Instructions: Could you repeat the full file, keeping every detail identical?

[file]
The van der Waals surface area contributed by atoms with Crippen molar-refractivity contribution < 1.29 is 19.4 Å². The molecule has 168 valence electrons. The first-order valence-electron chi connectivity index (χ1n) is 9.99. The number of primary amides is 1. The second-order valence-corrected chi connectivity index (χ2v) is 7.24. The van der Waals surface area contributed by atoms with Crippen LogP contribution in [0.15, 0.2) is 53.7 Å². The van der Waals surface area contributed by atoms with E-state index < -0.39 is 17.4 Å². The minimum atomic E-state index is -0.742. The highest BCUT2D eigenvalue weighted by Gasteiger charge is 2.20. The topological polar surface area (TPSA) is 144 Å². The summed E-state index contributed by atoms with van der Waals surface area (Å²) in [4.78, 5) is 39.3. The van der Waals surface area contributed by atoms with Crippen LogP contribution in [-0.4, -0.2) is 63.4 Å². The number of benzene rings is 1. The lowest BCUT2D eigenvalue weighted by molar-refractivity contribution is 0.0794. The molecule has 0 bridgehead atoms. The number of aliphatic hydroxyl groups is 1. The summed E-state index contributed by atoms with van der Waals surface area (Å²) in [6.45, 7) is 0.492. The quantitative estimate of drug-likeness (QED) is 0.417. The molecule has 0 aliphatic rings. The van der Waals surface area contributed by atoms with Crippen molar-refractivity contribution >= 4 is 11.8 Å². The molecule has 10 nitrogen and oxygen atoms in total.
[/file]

The van der Waals surface area contributed by atoms with Crippen molar-refractivity contribution < 1.29 is 19.4 Å². The molecule has 168 valence electrons. The first-order valence-electron chi connectivity index (χ1n) is 9.99. The number of primary amides is 1. The second-order valence-corrected chi connectivity index (χ2v) is 7.24. The van der Waals surface area contributed by atoms with Crippen LogP contribution in [0.15, 0.2) is 53.7 Å². The van der Waals surface area contributed by atoms with E-state index < -0.39 is 17.4 Å². The minimum atomic E-state index is -0.742. The highest BCUT2D eigenvalue weighted by Gasteiger charge is 2.20. The topological polar surface area (TPSA) is 144 Å². The summed E-state index contributed by atoms with van der Waals surface area (Å²) in [4.78, 5) is 39.3. The van der Waals surface area contributed by atoms with Crippen LogP contribution in [-0.4, -0.2) is 63.4 Å². The number of benzene rings is 1. The lowest BCUT2D eigenvalue weighted by molar-refractivity contribution is 0.0794. The molecule has 0 bridgehead atoms. The number of aliphatic hydroxyl groups is 1. The summed E-state index contributed by atoms with van der Waals surface area (Å²) in [6.45, 7) is 0.492. The quantitative estimate of drug-likeness (QED) is 0.417. The molecule has 0 aliphatic rings. The van der Waals surface area contributed by atoms with Crippen molar-refractivity contribution >= 4 is 11.8 Å². The molecule has 10 nitrogen and oxygen atoms in total.